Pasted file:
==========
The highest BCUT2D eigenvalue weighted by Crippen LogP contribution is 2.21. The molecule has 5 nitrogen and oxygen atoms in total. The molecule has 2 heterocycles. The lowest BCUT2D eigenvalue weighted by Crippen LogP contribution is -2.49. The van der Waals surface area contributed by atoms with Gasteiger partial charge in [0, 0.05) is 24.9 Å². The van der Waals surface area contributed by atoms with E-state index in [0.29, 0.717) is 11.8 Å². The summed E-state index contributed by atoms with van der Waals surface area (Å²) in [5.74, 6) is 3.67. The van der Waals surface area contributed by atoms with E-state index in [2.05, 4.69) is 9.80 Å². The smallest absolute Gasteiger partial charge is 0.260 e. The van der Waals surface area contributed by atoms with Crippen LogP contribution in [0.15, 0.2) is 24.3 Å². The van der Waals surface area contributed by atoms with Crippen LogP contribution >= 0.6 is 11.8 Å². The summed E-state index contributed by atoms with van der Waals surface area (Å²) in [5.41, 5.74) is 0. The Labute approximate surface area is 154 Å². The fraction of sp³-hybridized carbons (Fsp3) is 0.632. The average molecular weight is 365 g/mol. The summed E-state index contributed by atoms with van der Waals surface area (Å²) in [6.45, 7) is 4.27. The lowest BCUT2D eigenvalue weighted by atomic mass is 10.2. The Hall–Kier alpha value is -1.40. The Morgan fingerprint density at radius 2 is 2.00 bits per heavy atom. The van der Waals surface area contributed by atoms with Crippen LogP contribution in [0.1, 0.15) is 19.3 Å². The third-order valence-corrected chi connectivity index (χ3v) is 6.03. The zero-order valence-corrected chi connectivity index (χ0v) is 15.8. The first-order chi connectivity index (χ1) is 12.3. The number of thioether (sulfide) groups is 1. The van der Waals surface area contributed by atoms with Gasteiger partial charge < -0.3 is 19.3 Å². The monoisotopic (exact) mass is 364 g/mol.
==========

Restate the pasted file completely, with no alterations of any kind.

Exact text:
The highest BCUT2D eigenvalue weighted by Crippen LogP contribution is 2.21. The molecule has 5 nitrogen and oxygen atoms in total. The molecule has 2 heterocycles. The lowest BCUT2D eigenvalue weighted by Crippen LogP contribution is -2.49. The van der Waals surface area contributed by atoms with Gasteiger partial charge in [0, 0.05) is 24.9 Å². The van der Waals surface area contributed by atoms with E-state index in [0.29, 0.717) is 11.8 Å². The summed E-state index contributed by atoms with van der Waals surface area (Å²) in [5.74, 6) is 3.67. The van der Waals surface area contributed by atoms with E-state index in [2.05, 4.69) is 9.80 Å². The smallest absolute Gasteiger partial charge is 0.260 e. The van der Waals surface area contributed by atoms with Crippen LogP contribution in [0.15, 0.2) is 24.3 Å². The van der Waals surface area contributed by atoms with Crippen LogP contribution >= 0.6 is 11.8 Å². The summed E-state index contributed by atoms with van der Waals surface area (Å²) in [5.41, 5.74) is 0. The Labute approximate surface area is 154 Å². The fraction of sp³-hybridized carbons (Fsp3) is 0.632. The average molecular weight is 365 g/mol. The summed E-state index contributed by atoms with van der Waals surface area (Å²) in [6.45, 7) is 4.27. The lowest BCUT2D eigenvalue weighted by atomic mass is 10.2. The Hall–Kier alpha value is -1.40. The Morgan fingerprint density at radius 2 is 2.00 bits per heavy atom. The van der Waals surface area contributed by atoms with Crippen LogP contribution in [0.1, 0.15) is 19.3 Å². The third-order valence-corrected chi connectivity index (χ3v) is 6.03. The zero-order valence-corrected chi connectivity index (χ0v) is 15.8. The first-order chi connectivity index (χ1) is 12.3. The number of thioether (sulfide) groups is 1. The van der Waals surface area contributed by atoms with Gasteiger partial charge < -0.3 is 19.3 Å². The monoisotopic (exact) mass is 364 g/mol.